By the way its very natural for “conservatives” to oppose doing anything. Turning the US into Brazil say before Lula has every advantage for this class. Cheap formerly scared middle class labor, a hugh servant class etc. The rationality from a certain point of view of political discourse is striking. One only has to follow the money and keep track fo what the natural interests of the players are.

    If you state that the Republican Program becomes maximize the wealth and income of the Ultra–Rich much that becomes inexplicable becomes totally rational. In politics one should follow what is done and forget largely about what is said.

  18. Here’s my timeline for nationalization of the sickest banks. Geither knows he can’t simply force institutions as large as Citigroup into default overnight, so he’s going to do it over time. In keeping with the theme of this post, its sort of like boiling a frog.

    Geithner is essentially making a drawn out “offer the banks can’t refuse”. His plan is all about buying time and letting the steep yield curve generate earnings at a (hopefully) faster rate than the growth of loan loss provisions. Some banks are already hopeless, however, and the market knows this, the charade of a “stress test” notwithstanding.

    Here’s the timeline:

    Stress tests are completed for the top 20 banks by the end of May. Banks which fail the test (my guess is there will be at least 3 – with C already being the test case) will be politely told to begin liquidating toxic assets into the (now up and running) PPIP for whatever they can get. They will also be told to raise private equity within 6 months, or face conversion of preferred, trust preferred and (for the sickest banks) debt, at the 20-day average common price pre February 9th in return for more federal cash.

    Here’s the kicker: THE OPTION TO CONVERT IS OWNED BY THE BANKS, NOT THE TREASURY, so we essentially have a race against the clock. Banks without a demonstrable ability to grow their way out (we should know the answer to this by the fall) are going to end up converting because they have no other choice. Your end product is perhaps several large boiled frogs (i.e,; banks owned by the taxpayers).

  19. James,

    I would rephrase your conclusion and term it Kwak’s Law:

    The more a regulation it reduces the ability of the regulated parties to lobby for an abolishment, the longer its life expectancy.

    There is an equivalent in biology (Evolutionary Stable Strategies) the modelling of which should appeal to economists :)

    Simplicity is a virtue in itself – call it Occam’s Reverse for democratic scoeities: The simpler the law, the easier it is to explain, understand, and enforce.

    You can try for other implementations of Kwak’s Law: The higher your income, the lower the absolute limit for your political donations. The higher your market cap, the lower the absolute limit for lobbying expenditures.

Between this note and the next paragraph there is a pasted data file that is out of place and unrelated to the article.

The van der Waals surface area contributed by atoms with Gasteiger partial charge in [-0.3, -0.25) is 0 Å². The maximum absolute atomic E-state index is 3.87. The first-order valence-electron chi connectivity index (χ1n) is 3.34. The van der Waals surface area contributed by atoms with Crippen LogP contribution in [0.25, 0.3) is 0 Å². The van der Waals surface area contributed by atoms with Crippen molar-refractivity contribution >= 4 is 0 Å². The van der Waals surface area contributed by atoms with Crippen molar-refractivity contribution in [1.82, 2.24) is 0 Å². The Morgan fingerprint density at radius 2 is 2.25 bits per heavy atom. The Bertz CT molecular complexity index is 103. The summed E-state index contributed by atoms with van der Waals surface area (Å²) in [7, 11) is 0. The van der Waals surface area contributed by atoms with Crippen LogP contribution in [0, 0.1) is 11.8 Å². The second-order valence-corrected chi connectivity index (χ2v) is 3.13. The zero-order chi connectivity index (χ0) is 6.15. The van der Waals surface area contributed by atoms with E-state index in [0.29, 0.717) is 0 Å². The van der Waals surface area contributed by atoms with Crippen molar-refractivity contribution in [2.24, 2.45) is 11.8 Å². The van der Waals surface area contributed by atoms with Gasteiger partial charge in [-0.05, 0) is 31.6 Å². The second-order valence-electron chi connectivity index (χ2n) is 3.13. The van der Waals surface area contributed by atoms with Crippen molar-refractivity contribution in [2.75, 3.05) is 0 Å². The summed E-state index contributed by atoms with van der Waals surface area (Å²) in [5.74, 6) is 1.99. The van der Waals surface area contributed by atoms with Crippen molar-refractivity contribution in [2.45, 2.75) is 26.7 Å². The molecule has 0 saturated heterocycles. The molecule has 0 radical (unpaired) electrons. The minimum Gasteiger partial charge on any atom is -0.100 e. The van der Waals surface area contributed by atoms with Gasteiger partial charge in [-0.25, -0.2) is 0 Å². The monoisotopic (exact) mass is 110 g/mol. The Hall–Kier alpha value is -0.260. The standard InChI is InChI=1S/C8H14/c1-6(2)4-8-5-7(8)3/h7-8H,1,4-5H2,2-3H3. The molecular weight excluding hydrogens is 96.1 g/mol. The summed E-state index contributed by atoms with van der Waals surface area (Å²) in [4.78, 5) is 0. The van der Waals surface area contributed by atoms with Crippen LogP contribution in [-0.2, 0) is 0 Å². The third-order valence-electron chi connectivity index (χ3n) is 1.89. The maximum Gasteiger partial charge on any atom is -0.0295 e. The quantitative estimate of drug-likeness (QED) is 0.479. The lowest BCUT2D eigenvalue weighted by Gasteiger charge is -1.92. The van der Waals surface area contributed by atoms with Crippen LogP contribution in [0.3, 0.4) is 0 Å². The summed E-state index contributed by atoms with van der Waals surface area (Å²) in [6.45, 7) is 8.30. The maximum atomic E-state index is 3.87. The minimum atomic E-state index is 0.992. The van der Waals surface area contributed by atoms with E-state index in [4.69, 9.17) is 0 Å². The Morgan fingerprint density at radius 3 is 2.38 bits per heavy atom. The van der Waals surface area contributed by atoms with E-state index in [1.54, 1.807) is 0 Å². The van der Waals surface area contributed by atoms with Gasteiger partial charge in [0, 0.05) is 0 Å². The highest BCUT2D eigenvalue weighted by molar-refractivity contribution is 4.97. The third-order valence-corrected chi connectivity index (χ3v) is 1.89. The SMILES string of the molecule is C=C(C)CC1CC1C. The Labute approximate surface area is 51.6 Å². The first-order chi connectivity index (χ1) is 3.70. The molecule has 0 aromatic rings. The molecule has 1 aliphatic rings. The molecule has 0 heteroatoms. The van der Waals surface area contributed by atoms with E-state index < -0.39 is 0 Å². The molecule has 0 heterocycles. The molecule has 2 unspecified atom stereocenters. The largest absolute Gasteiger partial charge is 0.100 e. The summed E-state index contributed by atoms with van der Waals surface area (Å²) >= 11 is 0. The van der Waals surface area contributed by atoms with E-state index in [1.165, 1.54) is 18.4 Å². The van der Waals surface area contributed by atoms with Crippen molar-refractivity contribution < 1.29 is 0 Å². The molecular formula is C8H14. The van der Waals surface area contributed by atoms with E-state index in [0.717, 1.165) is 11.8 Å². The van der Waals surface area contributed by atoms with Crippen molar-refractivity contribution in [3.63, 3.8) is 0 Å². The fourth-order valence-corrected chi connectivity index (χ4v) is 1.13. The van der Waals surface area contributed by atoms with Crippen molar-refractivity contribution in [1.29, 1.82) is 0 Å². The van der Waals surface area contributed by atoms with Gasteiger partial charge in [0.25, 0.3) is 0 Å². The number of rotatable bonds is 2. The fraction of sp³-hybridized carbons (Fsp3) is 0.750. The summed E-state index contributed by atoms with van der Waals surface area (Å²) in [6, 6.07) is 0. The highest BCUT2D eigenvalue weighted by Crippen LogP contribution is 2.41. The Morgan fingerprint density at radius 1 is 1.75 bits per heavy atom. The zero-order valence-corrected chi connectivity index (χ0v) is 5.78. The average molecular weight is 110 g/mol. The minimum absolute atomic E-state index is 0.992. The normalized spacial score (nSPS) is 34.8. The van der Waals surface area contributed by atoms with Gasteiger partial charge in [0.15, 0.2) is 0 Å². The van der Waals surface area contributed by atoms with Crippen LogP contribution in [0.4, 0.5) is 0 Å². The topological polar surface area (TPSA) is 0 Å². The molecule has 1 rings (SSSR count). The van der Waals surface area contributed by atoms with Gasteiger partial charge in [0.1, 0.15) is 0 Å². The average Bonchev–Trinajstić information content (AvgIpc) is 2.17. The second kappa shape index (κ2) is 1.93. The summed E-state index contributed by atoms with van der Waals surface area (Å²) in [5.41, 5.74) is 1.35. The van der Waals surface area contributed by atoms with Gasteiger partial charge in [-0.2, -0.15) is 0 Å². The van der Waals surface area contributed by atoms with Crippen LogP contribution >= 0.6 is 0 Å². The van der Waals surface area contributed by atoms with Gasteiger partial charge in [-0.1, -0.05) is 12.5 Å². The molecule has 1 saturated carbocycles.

Too copmplicated? It has a peak after all, unless the limit is always zero. Hence, simplicity: No donations, no lobbying at all. Every citizen can donate their own unpaid volunteer labor, or spend their spare time exercising their First Amendment rights.

    Of course, one of the simplest and most robust regulations of the financial system we call a democracy would be: Corporations have no right to make any type of payments (contract, employment, donation) to past, present or future members of legislature, judiciary or ececutive.

  20. If you ever get a chance to take her to see the play, “A Year with Frog and Toad,” do so. She’ll love it. It’s currently at the Arden in Philly.

  21. A similar point is made by CR on his blog. From this, you could assume the ladder had been climbed right to the top:

    “Imagine if the Federal Reserve had been the “systemic-risk regulator” during the bubble.
    According to Greenspan in 2005 “we don’t perceive that there is a national bubble”, just “a little froth”, and even in March 2007 Bernanke said “the impact on the broader economy and financial markets of the problems in the subprime market seems likely to be contained”.”

  22. Unfortunately, I have little hope that society as a whole will ever wise up. I think they’re going to keep trying to do the same things (i.e. trying to maximize size, growth, debt, centralization, consumption, environmental impact) until reality forcibly and forever diminishes them.

    That’s why I place my hopes in communities of like -minded people who understand what’s happening and come together to prepare for a materially smaller but spiritually much larger future.

    So far such a movement, as a physical reality, is only in the early stages. But the ideas are spreading.

  23. How about the fable of the scorpion and the frog:

    The frog helps the scorpion cross the pond.

    Yet the scorpion bites the frog once it is safe across the pond.

    In his dying breath the scorpion asks the frog “Why? Why did you hurt me when all I did was help you not drown?”

    It’s pretty obvious who’s the tax payer and who’s the banker.